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Today’s post explores one of the Bucharest’s exceptional attractions: The Museum of the National Bank of Romania. We look into reasons to visit, we talk about its collection of art pieces, and briefly touch on the history of this exceptional place.

A visit to the Museum of the National Bank of Romania is a unique and captivating journey through spaces filled with monetary, banking and cultural history. 

The National Bank of Romania (Ro: “Banca Națională a României” , short version BNR) is the central bank of the country and was established in April 1880. Its headquarters are located in the capital city of Bucharest. A visit to the Museum of the National Bank of Romania will give you the opportunity to enter a treasury of knowledge…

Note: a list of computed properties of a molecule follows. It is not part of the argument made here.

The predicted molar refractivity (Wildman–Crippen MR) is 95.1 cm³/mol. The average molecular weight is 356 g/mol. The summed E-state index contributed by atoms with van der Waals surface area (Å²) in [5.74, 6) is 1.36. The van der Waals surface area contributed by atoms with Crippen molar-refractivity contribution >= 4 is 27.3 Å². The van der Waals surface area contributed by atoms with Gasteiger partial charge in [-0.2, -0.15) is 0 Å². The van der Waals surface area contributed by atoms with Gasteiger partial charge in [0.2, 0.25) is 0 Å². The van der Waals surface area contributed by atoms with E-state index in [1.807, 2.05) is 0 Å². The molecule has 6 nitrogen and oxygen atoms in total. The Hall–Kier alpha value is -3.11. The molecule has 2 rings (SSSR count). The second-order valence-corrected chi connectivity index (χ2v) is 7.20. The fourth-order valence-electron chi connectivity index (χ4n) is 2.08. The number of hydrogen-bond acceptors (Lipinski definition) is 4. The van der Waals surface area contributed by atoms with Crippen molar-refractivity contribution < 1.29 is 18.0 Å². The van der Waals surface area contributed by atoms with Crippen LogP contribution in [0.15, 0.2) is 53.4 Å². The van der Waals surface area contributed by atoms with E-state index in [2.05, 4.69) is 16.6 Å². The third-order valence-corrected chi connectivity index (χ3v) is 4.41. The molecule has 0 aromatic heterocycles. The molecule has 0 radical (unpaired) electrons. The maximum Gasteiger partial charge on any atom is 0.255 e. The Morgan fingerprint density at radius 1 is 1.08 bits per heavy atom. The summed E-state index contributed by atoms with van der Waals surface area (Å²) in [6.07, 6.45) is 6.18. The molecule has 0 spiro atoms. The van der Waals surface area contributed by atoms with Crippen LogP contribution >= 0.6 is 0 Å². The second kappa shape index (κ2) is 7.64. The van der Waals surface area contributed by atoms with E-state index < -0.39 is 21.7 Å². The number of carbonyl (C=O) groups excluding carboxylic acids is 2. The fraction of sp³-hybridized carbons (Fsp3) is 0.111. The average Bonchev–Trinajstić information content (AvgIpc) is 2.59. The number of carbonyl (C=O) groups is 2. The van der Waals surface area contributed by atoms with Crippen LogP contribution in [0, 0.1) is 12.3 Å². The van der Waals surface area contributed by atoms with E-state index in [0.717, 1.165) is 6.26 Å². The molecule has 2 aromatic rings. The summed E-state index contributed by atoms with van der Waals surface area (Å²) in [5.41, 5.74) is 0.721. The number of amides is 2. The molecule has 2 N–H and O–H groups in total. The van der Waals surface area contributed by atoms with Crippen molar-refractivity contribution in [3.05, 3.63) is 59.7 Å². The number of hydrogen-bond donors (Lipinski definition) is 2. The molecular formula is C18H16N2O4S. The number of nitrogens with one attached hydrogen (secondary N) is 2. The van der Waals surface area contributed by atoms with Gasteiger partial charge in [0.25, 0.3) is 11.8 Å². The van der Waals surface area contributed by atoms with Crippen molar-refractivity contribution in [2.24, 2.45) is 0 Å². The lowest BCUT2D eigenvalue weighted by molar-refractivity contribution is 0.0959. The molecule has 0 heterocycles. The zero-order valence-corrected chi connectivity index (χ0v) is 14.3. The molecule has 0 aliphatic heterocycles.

The Museum of the National Bank of Romania is basically a niched history museum located inside the National Bank of Romania building also known as the BNR Palace, and it’s collection includes coins, monetary items, banking and cultural history items from Romanian history. The country’s currency has a interesting history and the Museum of the National Bank of Romania is one of the most valuable sources of information about it.

Smardan Street near the National Bank of Romania and Museum of the National Bank of Romania
Smardan Street near the National Bank of Romania